There is increasing evidence for a role of MaxiK potassium channel-activity in regulating the metabolism and intracellular signaling of non-contractile bladder mucosal tissues. At present however no studies have determined the impact of urothelial MaxiK-activity on overall bladder metabolism. To address this we have investigated the effect of bladder lumen instillation of the MaxiK inhibitor, iberiotoxin (IBTX), on mucosal and detrusor metabolism using metabolomics. Since IBTX does not cross plasma membranes, when instilled into the bladder lumen it would only effect urothelially expressed MaxiK-activity. Surprisingly IBTX treatment caused more effect on the metabolome of the detrusor than mucosa (the levels of 17% of detected detrusor metabolites were changed in comparison to 6% of metabolites in mucosal tissue following IBTX treatment). In mucosal tissues, the major effects can be linked to mitochondrial-associated metabolism whereas in detrusor there were additional changes in energy generating pathways (such as glycolysis and the TCA cycle). In the detrusor, changes in metabolism are potentially a result of IBTX effecting MaxiK-linked signaling pathways between the mucosa and detrusor, secondary to changes in physiological activity or a combination of both. Overall we demonstrate that urothelial MaxiK-activity plays a significant role in determining mitochondrially-associated metabolism in mucosal tissues, which effects the metabolism of detrusor tissue. Our work adds further evidence that the urothelium plays a major role in determining overall bladder physiology. Since decreased MaxiK-activity is associated with several bladder pathophysiology’s, the changes in mucosal metabolism reported here may represent novel downstream targets for therapeutic interventions.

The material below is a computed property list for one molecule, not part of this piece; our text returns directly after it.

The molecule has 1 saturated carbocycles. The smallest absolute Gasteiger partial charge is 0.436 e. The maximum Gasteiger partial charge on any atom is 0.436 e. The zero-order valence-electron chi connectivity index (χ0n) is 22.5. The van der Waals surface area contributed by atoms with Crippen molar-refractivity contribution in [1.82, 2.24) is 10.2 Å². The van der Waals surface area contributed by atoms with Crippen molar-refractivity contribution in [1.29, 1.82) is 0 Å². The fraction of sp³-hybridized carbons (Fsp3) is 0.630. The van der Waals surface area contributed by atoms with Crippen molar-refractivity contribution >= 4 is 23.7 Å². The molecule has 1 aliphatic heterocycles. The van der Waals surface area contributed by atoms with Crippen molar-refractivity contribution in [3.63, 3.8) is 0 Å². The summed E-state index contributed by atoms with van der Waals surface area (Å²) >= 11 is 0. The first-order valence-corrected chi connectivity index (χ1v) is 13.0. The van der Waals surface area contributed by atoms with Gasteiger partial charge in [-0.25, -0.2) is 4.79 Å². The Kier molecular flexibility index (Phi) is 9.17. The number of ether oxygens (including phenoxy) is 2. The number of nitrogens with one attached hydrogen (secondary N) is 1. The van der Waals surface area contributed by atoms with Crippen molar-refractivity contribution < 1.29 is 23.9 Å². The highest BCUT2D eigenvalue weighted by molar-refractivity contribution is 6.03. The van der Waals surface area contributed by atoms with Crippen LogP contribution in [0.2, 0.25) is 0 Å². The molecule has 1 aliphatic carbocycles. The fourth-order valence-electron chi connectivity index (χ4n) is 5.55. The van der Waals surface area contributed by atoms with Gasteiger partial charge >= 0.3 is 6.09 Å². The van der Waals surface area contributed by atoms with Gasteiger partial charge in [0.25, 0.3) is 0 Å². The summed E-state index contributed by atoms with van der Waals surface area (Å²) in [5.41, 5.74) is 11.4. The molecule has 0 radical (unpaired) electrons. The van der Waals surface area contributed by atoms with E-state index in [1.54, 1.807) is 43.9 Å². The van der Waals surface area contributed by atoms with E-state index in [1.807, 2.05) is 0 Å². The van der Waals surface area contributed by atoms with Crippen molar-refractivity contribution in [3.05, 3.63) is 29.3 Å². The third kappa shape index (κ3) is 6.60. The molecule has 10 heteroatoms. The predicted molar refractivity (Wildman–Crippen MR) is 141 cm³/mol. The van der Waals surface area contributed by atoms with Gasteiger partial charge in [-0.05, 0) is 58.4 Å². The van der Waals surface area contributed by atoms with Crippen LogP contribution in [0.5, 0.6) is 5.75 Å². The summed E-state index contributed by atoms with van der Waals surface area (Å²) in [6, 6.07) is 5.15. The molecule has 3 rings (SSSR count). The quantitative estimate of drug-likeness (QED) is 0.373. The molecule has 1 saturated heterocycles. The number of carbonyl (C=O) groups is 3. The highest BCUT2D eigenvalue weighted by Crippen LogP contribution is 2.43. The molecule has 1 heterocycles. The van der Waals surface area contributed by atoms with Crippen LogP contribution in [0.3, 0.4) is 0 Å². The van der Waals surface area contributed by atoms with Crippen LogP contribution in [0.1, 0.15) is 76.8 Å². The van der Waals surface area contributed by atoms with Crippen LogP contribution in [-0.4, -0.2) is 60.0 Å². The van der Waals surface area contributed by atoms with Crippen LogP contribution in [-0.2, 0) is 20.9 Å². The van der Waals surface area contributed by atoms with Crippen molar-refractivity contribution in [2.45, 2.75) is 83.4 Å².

ASJC Scopus subject areas
- Biochemistry, Genetics and Molecular Biology(all)
- Agricultural and Biological Sciences(all)